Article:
East Anglia to lead the way with inflation of 8% - as shortfall in supply drives up prices across the UK, according to the RICS

uk housing © alamy

East Anglia is forecast to see the largest house price increases next year - of 8% - amid average house price inflation of 6% across the UK, according to the RICS.

The RICS housing forecast for 2016 points to a continuing shortfall in supply that will push house prices up further.

Although housing has climbed the policy agenda, with supply issues dominating the private housing market, the RICS forecast suggests the likely increase in prices in 2016 will outstrip any rise in household income.

The North-east is likely to see more modest price rises with a predicted increase of 3%.

Transactions will edge up to between 1.25 and 1.3 million, up from 1.22 million in 2015, with the strongest areas of the UK for transaction levels is forecast to be the North East, Wales, Scotland and Northern Ireland, continuing trends seen this year.

The cost of renting is forecast to grow 3%.

Simon Rubinsohn, RICS chief economist, commented: “Housing has clearly leapt up the government’s agenda but despite the raft of initiatives announced over the past year, the lags involved in development mean that prices, and for that matter rents, are likely to rise further over the next twelve months. Lack of stock will continue to be the principal driver of this trend but the likely persistence of cheap money will compound it for the time being.

“Looking further out, there is some justification for taking a more optimistic view of new build with significant incentives being put in place to deliver starter homes. While this may not on its own stem the upward trend in house prices, it could help to slow the rate of growth to something closer to the probable rise in household incomes.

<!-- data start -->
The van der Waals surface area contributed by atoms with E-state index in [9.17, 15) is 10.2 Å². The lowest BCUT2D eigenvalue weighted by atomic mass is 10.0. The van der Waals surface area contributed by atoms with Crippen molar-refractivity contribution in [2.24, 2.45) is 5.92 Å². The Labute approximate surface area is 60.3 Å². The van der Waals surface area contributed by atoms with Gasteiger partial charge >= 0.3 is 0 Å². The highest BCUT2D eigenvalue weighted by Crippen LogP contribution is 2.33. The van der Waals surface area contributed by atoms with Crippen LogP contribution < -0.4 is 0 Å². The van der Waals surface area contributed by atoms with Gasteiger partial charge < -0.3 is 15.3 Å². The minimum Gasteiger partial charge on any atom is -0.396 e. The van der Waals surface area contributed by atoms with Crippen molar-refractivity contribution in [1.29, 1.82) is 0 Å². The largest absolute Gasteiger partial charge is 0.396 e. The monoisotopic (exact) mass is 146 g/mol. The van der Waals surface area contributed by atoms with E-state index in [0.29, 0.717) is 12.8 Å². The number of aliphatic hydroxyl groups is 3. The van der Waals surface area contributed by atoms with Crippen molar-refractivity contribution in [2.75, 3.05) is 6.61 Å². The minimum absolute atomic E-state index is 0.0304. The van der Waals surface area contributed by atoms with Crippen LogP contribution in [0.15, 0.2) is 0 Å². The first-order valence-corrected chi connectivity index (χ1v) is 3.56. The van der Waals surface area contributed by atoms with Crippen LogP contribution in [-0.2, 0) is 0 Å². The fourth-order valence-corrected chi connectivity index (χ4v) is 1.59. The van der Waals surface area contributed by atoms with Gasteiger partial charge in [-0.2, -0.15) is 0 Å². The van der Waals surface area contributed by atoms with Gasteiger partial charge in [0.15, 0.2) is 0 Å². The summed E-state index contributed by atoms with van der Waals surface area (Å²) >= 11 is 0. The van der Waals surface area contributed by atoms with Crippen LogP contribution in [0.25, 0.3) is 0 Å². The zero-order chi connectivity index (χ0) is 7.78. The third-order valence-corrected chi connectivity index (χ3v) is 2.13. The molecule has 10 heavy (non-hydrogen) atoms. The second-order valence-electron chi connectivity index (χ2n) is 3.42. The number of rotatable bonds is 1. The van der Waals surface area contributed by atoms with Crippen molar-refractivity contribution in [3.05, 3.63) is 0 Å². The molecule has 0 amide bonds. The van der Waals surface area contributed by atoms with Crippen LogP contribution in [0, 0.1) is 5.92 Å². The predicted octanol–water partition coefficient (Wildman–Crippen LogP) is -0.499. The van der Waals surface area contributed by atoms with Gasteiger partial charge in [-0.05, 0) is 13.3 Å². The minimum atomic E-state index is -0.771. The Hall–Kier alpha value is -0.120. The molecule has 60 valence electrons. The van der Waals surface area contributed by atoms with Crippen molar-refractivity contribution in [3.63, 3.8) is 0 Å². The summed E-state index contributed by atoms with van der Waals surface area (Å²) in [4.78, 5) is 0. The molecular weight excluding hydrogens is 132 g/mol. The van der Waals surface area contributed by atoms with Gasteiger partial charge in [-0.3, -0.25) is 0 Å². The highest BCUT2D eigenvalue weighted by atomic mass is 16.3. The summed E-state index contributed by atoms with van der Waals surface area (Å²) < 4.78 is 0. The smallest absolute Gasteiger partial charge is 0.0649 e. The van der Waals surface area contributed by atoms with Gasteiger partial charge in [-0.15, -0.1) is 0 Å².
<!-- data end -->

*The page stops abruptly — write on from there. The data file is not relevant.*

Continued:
“Critically our principal concern with the measures announced by the government is that they are overly focused on promoting home ownership at the expense of other tenures. Discouraging Buy to Let could see private rents take even more of the strain if institutional investment doesn’t increase significantly, particularly given the likely reduced flows of social rent property going forward.”

Jeremy Blackburn, RICS head of policy, commented: “There have been many welcome supply side measures in the Productivity Plan to balance the likes of Help to Buy. The brownfield fund, local plan enforcement and new development corporations should help get more homes built, and the passage of the Housing & Planning Bill is key. We still, however, need to help councils, housing associations and community land trusts get building in order to get anywhere close to a co-ordinated and coherent strategy across all tenures.

“Ramping up housing supply is positive, but homeownership should not be the only game in town given the amount of private rented accommodation we need. A mix of market and rented housing is required and Starter Homes should not be seen as the panacea to solving the housing crisis but as forming part of a larger mix to meet the wide range of housing need the country is crying out for.”


East Anglia 8
East Midlands 4
London 5
North East 3
Northern Ireland 5
North West 6
Scotland 4
South East 7
South West 5
Wales 6
West Midlands 7
Yorkshire and Humberside 6
UK 6